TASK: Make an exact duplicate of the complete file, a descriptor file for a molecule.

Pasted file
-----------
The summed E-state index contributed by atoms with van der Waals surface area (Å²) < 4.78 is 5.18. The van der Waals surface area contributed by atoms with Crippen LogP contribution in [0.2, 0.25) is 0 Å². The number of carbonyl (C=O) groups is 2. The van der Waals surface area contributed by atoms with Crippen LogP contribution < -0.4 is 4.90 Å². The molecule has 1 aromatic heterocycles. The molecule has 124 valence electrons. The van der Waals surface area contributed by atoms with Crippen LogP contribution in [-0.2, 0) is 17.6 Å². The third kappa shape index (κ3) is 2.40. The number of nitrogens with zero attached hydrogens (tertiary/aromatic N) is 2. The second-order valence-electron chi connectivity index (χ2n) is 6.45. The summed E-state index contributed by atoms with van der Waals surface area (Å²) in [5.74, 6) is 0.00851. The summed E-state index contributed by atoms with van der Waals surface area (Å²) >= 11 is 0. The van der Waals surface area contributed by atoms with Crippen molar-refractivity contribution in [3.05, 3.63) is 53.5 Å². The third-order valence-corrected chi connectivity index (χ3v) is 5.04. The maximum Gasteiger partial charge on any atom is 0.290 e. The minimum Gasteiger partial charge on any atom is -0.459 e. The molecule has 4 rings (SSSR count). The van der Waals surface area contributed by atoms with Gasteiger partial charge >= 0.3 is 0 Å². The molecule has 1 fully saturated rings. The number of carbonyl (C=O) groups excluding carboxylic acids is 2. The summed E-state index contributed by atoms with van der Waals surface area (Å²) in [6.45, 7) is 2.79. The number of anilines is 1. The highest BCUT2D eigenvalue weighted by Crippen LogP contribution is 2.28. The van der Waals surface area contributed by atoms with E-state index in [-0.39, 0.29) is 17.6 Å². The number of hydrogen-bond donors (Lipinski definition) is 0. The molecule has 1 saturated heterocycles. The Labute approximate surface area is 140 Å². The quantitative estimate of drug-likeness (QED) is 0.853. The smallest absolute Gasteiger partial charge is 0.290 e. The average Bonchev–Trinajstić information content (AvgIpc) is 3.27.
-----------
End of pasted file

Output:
The summed E-state index contributed by atoms with van der Waals surface area (Å²) < 4.78 is 5.18. The van der Waals surface area contributed by atoms with Crippen LogP contribution in [0.2, 0.25) is 0 Å². The number of carbonyl (C=O) groups is 2. The van der Waals surface area contributed by atoms with Crippen LogP contribution < -0.4 is 4.90 Å². The molecule has 1 aromatic heterocycles. The molecule has 124 valence electrons. The van der Waals surface area contributed by atoms with Crippen LogP contribution in [-0.2, 0) is 17.6 Å². The third kappa shape index (κ3) is 2.40. The number of nitrogens with zero attached hydrogens (tertiary/aromatic N) is 2. The second-order valence-electron chi connectivity index (χ2n) is 6.45. The summed E-state index contributed by atoms with van der Waals surface area (Å²) in [5.74, 6) is 0.00851. The summed E-state index contributed by atoms with van der Waals surface area (Å²) >= 11 is 0. The van der Waals surface area contributed by atoms with Crippen molar-refractivity contribution in [3.05, 3.63) is 53.5 Å². The third-order valence-corrected chi connectivity index (χ3v) is 5.04. The maximum Gasteiger partial charge on any atom is 0.290 e. The minimum Gasteiger partial charge on any atom is -0.459 e. The molecule has 4 rings (SSSR count). The van der Waals surface area contributed by atoms with Gasteiger partial charge >= 0.3 is 0 Å². The molecule has 1 fully saturated rings. The number of carbonyl (C=O) groups excluding carboxylic acids is 2. The summed E-state index contributed by atoms with van der Waals surface area (Å²) in [6.45, 7) is 2.79. The number of anilines is 1. The highest BCUT2D eigenvalue weighted by Crippen LogP contribution is 2.28. The van der Waals surface area contributed by atoms with E-state index in [-0.39, 0.29) is 17.6 Å². The number of hydrogen-bond donors (Lipinski definition) is 0. The molecule has 1 saturated heterocycles. The Labute approximate surface area is 140 Å². The quantitative estimate of drug-likeness (QED) is 0.853. The smallest absolute Gasteiger partial charge is 0.290 e. The average Bonchev–Trinajstić information content (AvgIpc) is 3.27.